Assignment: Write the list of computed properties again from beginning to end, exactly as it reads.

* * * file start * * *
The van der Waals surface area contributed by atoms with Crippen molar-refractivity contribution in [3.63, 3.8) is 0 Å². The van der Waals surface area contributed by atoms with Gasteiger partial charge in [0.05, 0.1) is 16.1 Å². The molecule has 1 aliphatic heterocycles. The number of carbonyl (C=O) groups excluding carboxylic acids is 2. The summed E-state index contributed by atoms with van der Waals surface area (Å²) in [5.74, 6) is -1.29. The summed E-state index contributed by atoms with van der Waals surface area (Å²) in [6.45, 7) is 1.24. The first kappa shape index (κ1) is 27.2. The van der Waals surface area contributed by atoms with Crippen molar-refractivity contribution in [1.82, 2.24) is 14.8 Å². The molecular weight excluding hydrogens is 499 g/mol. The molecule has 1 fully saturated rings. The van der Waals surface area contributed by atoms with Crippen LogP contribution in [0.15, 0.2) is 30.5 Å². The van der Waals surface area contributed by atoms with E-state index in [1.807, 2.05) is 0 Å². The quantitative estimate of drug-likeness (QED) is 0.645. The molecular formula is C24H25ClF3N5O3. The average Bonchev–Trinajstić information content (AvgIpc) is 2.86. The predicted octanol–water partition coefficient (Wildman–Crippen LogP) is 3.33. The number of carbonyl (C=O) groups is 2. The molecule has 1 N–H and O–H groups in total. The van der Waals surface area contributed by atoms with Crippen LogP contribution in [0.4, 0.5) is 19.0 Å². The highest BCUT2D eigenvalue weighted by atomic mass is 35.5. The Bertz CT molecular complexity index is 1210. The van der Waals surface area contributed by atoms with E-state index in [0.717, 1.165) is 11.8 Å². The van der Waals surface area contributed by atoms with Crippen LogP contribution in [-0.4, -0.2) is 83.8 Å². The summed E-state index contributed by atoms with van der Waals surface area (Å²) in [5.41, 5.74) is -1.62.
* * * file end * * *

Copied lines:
The van der Waals surface area contributed by atoms with Crippen molar-refractivity contribution in [3.63, 3.8) is 0 Å². The van der Waals surface area contributed by atoms with Gasteiger partial charge in [0.05, 0.1) is 16.1 Å². The molecule has 1 aliphatic heterocycles. The number of carbonyl (C=O) groups excluding carboxylic acids is 2. The summed E-state index contributed by atoms with van der Waals surface area (Å²) in [5.74, 6) is -1.29. The summed E-state index contributed by atoms with van der Waals surface area (Å²) in [6.45, 7) is 1.24. The first kappa shape index (κ1) is 27.2. The van der Waals surface area contributed by atoms with Crippen molar-refractivity contribution in [1.82, 2.24) is 14.8 Å². The molecular weight excluding hydrogens is 499 g/mol. The molecule has 1 fully saturated rings. The van der Waals surface area contributed by atoms with Crippen LogP contribution in [0.15, 0.2) is 30.5 Å². The van der Waals surface area contributed by atoms with E-state index in [1.807, 2.05) is 0 Å². The quantitative estimate of drug-likeness (QED) is 0.645. The molecular formula is C24H25ClF3N5O3. The average Bonchev–Trinajstić information content (AvgIpc) is 2.86. The predicted octanol–water partition coefficient (Wildman–Crippen LogP) is 3.33. The number of carbonyl (C=O) groups is 2. The molecule has 1 N–H and O–H groups in total. The van der Waals surface area contributed by atoms with Crippen LogP contribution in [0.4, 0.5) is 19.0 Å². The highest BCUT2D eigenvalue weighted by atomic mass is 35.5. The Bertz CT molecular complexity index is 1210. The van der Waals surface area contributed by atoms with E-state index in [0.717, 1.165) is 11.8 Å². The van der Waals surface area contributed by atoms with Crippen LogP contribution in [-0.4, -0.2) is 83.8 Å². The summed E-state index contributed by atoms with van der Waals surface area (Å²) in [5.41, 5.74) is -1.62.